Christmas cookies – the beautiful variety of tasty treats lovingly made from recipes handed down through the generations - just epitomize the holiday season.
When I was a kid growing up in Westford, Mass., one of my family's neighbors, Elsie Wilson, made at least a dozen varieties of Christmas cookies each year. It was her tradition.
We were always excited to see Elsie drop by our house with the large plate piled high with a huge assortment of delights.
One of my favorites is her Swedish Almond bars – crunchy with lots of almond and butter flavor.
Elsie's Swedish Almond Bars
½ cup (1 stick) unsalted butter, at room temperature
1 cup sugar
½ tsp. almond extract
1¾ cups flour
2 tsp. baking powder
about 2 Tbs. whole milk
½ cup coarsely chopped almonds
For icing: 1/3 cup powdered sugar, 1 Tbs. milk, and ¼ tsp. almond extract
In a large mixing bowl, beat butter and sugar with electric mixer until fluffy. Add egg and almond extract and beat until well mixed. Add flour and baking powder and on low, mix until thoroughly combined.
Divide dough into four equal sections. On a baking sheet lined with parchment paper or using a Silpat, roll out one section to about 12 inches. Flatten it with a rolling pin until it is about 3 inches wide. Do the same to a second roll, making sure you keep the rolls about 4 inches apart on the sheet. Repeat with third and fourth rolls on a separate baking sheet.
Brush flattened rolls with milk and sprinkle with almonds. Using the rolling pin, lightly press the almonds into the dough.
Bake at 325 degrees, 13-15 minutes. Let cool slightly then slice on the diagonal into one-inch strips. Cool.
Drizzle with icing, let icing dry, then serve.
Makes about 3 dozen bars.
When I lived in Guilford, one of my neighbors, Liz Baechler, hosted a Christmas cookie exchange each year. It was fun and easy. You baked one type of cookie but brought home a large assortment of homemade cookies. It was a win-win.
Liz would gather up a list of who would partake in the exchange, make sure there were no duplicates of cookie types, and we would each make about 8 or 10 dozen of one cookie – depending upon how many were part of the exchange.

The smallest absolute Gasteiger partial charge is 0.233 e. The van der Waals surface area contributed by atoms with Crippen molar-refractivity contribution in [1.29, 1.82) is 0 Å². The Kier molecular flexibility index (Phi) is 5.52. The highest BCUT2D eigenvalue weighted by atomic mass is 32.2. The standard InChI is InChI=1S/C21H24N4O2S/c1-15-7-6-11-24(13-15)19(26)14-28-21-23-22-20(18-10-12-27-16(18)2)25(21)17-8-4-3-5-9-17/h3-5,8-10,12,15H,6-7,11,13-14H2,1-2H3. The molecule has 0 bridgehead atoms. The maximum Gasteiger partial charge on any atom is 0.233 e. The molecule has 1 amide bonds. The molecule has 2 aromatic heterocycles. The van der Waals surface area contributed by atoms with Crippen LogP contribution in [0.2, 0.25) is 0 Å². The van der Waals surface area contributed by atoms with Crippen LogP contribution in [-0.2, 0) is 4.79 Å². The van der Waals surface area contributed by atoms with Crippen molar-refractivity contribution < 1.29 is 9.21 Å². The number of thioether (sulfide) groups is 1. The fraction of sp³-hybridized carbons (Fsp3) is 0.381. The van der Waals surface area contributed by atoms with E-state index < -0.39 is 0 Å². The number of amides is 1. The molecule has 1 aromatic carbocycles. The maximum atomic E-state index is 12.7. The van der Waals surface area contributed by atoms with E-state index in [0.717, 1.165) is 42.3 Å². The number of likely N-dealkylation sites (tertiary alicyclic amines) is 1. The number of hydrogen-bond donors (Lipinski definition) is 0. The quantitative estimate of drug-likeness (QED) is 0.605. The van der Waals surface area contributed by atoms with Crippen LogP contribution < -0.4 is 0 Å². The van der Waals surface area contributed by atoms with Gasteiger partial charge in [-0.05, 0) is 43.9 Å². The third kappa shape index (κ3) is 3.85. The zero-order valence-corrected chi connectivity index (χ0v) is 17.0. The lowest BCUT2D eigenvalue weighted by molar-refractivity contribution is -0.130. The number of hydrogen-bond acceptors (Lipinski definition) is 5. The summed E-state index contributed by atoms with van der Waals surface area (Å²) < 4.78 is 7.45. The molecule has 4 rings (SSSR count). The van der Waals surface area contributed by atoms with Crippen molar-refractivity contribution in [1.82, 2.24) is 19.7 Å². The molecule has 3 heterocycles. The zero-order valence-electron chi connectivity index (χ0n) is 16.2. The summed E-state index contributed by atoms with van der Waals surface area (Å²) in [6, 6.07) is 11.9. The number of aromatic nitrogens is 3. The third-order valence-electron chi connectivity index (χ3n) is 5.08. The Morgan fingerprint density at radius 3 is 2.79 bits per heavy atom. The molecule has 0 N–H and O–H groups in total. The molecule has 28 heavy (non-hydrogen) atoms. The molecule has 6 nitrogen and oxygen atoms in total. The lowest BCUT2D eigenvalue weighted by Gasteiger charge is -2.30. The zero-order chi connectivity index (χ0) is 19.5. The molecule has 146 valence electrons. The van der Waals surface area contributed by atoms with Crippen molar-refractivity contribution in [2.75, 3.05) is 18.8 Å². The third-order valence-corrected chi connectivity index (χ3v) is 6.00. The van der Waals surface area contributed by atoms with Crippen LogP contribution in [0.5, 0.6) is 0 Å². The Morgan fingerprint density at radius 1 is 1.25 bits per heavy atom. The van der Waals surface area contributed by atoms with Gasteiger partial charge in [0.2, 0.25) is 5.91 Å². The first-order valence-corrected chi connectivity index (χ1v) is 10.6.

At the evening of the exchange, we would sit around the fireplace, admire Liz's Christmas tree, all the while enjoying some wine or coffee and cookies, of course! At the end of the night, we would swap our wrapped cookies to take home. The end result was each of us took home 8 or 10 dozen cookies of every variety – biscotti, gingerbread, Russian tea cakes, etc. to have at the ready for parties, family events and guests.
These Spicy Ginger cookies were a huge hit at the 2000 Christmas cookie exchange.
Spicy Ginger Cookies
2 cups flour
¾ tsp. salt
2 tsp. baking soda
2 tsp. ground ginger
1 tsp. ground cinnamon
1 tsp. ground cloves
1/3 cup crystallized ginger, diced, (see note below)
1 cup packed dark brown sugar
½ cup solid vegetable shortening (like Crisco)
¼ cup (½ stick) unsalted butter, at room temperature
¼ cup molasses
about 3 Tbs. granulated sugar, for rolling
In medium mixing bowl, combine first six dry ingredients (flour, salt, soda, and spices) and whisk to blend. Mix in crystallized ginger, making sure to break up the sticky ginger.
In a large mixing bowl, cream brown sugar, shortening, and butter with electric mixer until fluffy. Add egg and molasses and beat until well blended. Add flour mixture to the sugar/butter mixture and slowly mix until just blended.
Cover and refrigerate dough for at least one hour.
Preheat oven to 350 degrees. Prepare a parchment paper- or Silpat-covered cookie sheet. Place granulated sugar in small bowl. Form cold dough into small, even balls and roll in the sugar. Place on prepared sheets about 1 ½ inches apart.
Bake about 9-11 minutes until cracked on top but still soft to the touch. Let rest on cookie sheet about 1 minute. Remove onto cooling racks.
Makes 3 dozen cookies
Note: Chopping crystallized ginger can be challenging. I have tried a food processor and a hand-held chopper without success. A sharp knife and a dusting of flour on a wooden cutting board works best. The smaller the dices of ginger, the better the cookie.